The property market and the way we all view property changed the moment the business went online. Property websites, search engines, and mobile applications have altered the way buyers, agents, and clients communicate with one another.
Before, almost everything was done in hard copy and passed on either by hand or verbally. Buying a home was a whole-day process of contacting agents, heading to Sunday show houses, and deep analysis of the hundreds of classified images in the newspaper.
The changes towards a digital property market have been swift and entirely for the better. Updated information, images, and local property price comparisons can be done in seconds, allowing the buyer the chance to gather more information than ever before. Not only can the buyer find more information but can easily pre-qualify for a home loan through similar channels. These technological boosts have meant the seller needs to start thinking like a buyer, using all the tools at their disposal to get the most out of their property.
With the ability to instantly compare properties in an area, buyers have a far greater understanding of the property values. Many service providers also offer a comparative market analysis (CMA) that provides information about the properties sold in that neighborhood. The CMA provides the buyer with a whole host of general information related to the property in question, including an estimation of the property’s current worth, local price trends, recent sales, and selling history. Armed with this knowledge, the buyers can compare “apples with apples” and figure out exactly what they should be paying for a property in that area.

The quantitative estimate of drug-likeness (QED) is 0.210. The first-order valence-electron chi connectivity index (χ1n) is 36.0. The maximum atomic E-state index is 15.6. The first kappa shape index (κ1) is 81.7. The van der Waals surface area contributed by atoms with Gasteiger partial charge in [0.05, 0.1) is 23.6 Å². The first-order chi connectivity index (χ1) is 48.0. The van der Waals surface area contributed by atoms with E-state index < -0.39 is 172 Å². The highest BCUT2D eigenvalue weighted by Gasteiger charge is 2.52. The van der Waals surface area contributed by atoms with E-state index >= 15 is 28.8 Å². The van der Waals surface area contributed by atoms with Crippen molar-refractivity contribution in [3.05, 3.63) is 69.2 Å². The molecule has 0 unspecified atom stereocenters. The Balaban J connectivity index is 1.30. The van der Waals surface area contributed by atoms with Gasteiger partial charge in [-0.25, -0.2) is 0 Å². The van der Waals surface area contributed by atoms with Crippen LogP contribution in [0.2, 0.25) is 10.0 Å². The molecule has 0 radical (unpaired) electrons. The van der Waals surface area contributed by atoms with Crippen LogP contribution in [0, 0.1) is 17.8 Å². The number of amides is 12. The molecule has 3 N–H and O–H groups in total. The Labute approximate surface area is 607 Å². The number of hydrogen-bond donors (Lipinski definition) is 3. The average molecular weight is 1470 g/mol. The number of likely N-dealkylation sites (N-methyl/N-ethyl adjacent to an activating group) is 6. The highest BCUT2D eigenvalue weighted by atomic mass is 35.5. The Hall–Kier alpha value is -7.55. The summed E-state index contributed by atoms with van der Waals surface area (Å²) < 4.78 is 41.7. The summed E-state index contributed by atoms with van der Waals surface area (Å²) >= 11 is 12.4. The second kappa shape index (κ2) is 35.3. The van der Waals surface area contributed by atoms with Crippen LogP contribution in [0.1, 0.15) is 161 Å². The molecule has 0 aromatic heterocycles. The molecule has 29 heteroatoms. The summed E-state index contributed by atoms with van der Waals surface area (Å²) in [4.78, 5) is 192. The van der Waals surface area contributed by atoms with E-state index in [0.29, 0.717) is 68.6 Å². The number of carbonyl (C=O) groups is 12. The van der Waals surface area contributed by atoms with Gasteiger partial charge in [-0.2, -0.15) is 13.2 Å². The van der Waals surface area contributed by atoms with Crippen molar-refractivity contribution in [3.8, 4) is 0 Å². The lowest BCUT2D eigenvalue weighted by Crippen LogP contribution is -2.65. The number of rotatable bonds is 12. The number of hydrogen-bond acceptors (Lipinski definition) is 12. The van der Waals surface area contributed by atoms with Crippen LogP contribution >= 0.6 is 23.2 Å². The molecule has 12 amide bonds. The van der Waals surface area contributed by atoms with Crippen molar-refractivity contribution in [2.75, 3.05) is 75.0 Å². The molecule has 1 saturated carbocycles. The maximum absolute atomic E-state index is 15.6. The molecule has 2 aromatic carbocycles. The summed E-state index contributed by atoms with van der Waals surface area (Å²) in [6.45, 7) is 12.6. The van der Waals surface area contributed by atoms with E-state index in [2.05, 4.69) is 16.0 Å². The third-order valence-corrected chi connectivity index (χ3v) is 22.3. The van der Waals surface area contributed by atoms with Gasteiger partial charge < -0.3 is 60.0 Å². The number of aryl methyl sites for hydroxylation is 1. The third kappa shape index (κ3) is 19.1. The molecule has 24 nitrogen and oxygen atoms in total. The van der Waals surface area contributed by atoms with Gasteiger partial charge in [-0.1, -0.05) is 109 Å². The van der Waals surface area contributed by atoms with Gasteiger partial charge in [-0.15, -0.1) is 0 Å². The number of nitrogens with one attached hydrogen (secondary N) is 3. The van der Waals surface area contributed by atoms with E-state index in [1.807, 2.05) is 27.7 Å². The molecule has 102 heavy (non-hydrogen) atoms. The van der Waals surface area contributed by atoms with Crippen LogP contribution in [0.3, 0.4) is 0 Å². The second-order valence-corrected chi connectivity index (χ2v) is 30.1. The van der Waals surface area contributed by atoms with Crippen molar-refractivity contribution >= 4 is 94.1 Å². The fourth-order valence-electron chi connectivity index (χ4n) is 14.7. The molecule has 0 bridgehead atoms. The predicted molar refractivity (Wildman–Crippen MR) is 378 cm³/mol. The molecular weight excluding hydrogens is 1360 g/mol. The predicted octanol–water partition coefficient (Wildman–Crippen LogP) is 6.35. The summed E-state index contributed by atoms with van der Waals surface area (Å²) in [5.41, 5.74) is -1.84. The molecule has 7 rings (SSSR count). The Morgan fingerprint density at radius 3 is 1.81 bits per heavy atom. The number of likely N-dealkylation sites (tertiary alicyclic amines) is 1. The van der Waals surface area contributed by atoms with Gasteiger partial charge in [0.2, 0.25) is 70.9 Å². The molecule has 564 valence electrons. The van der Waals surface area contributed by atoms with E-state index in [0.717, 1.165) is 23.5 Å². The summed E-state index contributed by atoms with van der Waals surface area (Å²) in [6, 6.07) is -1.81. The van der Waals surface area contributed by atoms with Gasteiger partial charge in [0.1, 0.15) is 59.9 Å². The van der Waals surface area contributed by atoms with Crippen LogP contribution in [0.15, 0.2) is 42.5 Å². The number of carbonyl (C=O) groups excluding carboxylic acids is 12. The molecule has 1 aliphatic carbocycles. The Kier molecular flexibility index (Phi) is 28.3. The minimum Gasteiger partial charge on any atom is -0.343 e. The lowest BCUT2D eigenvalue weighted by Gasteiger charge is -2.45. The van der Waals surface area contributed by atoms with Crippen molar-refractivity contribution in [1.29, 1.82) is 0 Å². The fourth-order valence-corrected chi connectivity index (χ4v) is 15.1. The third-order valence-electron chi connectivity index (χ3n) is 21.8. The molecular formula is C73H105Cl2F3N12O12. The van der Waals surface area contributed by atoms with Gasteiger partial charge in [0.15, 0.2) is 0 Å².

There is a significant danger to this overload of information. The value of a good estate agent is to get the seller the best possible price on their property while still earning a commission on the sale. Most estate agents will do a property valuation of their own and then try to secure the sole mandate by offering a markup they believe they can achieve in that area. Sometimes, the markup is purposefully too high, a point that can be avoided with a proper CMA beforehand.
The seller is almost obligated today to do some form of research to protect themselves against any “price padding”. However, there is a point to increasing an asking price in an area. The only way a property market can grow is through an increase in sales prices, and it is the job of the estate agent to do this. There would be almost zero growth, resulting in a stagnant market, if every seller stuck to the CMA value of the property.
The obligation of an estate agent is to achieve the best possible price in the shortest period of time. The use of a CMA not only helps the agent figure out the best possible price but also helps against any undervaluing, allowing the seller to get the maximum return on their investment. So what does this new era of property sales mean? Quite simply it’s a more open, honest, and upfront way of selling property. Not only can buyers see exactly what is happening in the market around them but also estate agents and sellers can use that information wisely to create steady growth in the market.
Harnessing tools like the CMA benefits all parties and, when used properly, ensures everyone involved can walk away from the table satisfied they got the best deal possible.